The history of prohibition dates back to the 1920’s marking the America’s constitutional ban on the making, distribution, importation, and sale of alcoholic drinks in the country between 1920 and 1933. However, despite the ban on alcohol production and usage within the United States, cases of organized crimes were on the rise. This paper reviews the historical relationship between the prohibition and prevalence of organized crimes in the country. The ban on alcoholic trade in the United States prompted the illegal sale due to the shortage in supply of drugs and alcoholic drinks. Consequently, organized crimes such as drug trafficking and drug smuggling to satisfy the needs of the majority of the American citizens with alcoholism and drug addiction issues increased as they deemed business opportunities (Demleitner, 1994). According to the film (Scarface) a Cuban refugee, Al Pachino, arrives in Miami and finds his way to be one of the greatest drug dealers within the region. The film depicts the great represents the American hip-hop culture, which is associated with gangs and organized crime offenders. This portrays the fascination of the people with criminal activities and recognition of organized crimes as American culture.
Due to the constitutional ban, the government put in place strict measures to ensure enforcement of the law. In the 1920’s the Republican President Warren Harding instilled a constitutional ban on alcoholic trade without adequately equipping the law enforcement team to meet the goals of the law. For this reason, the government did not have the support of the majority nor the neighboring countries as Mexicans, and Canadian breweries continuously produced the alcoholic products sold in the society (Demleitner, 1994).With a weak government enforcement of the law, the Americans could easily access alcoholic beverages from Mexico and Canada, its neighbors through smuggling. As the movie (Scarface) illustrates, the weak police department in Miami made it easy for organized crimes through bribery and other forms of corruption. Further, due to poor workplace competency, individual federal agents could not resist bribery temptations. As a result, federal agents took advantage of the ban to create extra money through organized crime. The ban became hard to enforce within the US as everyone who had tasted alcohol before was interested in accessing a bottle a day. Private drinking dens were established within major cities such as New York. Mexican and Canadian distilleries band breweries located near the American border continuously made sales from all sides through border corruption and smuggling. Prohibition fed organized crime by developing a shortage in illegal products in the United States, which were associated with the American pop culture.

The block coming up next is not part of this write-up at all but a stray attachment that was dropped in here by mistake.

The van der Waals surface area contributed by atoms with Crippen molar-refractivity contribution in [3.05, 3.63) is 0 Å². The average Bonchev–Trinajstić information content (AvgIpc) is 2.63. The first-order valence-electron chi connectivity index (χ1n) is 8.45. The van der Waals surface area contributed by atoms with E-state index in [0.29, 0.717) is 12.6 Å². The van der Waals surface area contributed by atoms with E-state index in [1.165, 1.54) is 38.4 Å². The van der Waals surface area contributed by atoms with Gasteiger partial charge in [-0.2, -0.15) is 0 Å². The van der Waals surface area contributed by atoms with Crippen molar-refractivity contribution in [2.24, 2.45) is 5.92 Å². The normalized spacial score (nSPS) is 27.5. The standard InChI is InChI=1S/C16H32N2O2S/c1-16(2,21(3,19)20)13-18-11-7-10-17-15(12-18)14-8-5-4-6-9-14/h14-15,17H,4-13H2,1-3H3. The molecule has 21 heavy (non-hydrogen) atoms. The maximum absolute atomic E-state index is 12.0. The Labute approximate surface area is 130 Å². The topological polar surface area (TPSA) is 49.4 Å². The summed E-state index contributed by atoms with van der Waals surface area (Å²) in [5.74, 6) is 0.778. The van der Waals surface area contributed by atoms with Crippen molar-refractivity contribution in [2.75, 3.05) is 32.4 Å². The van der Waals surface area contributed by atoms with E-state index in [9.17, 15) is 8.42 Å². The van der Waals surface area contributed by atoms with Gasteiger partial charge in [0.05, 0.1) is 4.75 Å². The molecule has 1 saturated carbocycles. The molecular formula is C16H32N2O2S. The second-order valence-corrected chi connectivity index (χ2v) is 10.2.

Crime films such as Scarface and The Public Enemy publicize organized crime in the United States as a cultural element. This is because the hip-hop culture is associated with gangster and crime-related activities. As a result, by using gangster movies and organized crime as a form of entertainment, many Americans are influenced by the media entertainment. These activities become appealing as a way of identification and fascination through role modeling by some of the greatest pop stars in the film industry. This explains the widespread organized crime in the United States. The Depression-era (1929-1941) further represents the working class with several workplaces and domestic issues to deal with (Romer, 1992). This led to an increased need for anti-depressants, which mainly include drugs and alcohol. The Movie (Scarface) points out how creating a ban on depressed society does not help reduce or curb crime. Instead, the general impression in the American society is prohibition did not meet its formulation goals. This process led to an increase in organized crime and excessive violence within the country.
- Demleitner, N. V. (1994). Organized crime and prohibition: What difference does legalization make. Whittier L. Rev., 15, 613.
- Martin B., & De Palma B., (1983). Scarface. The United States. Universal Pictures.
- Romer, C. D. (1992). What ended the great depression? The Journal of Economic History, 52(4), 757-784.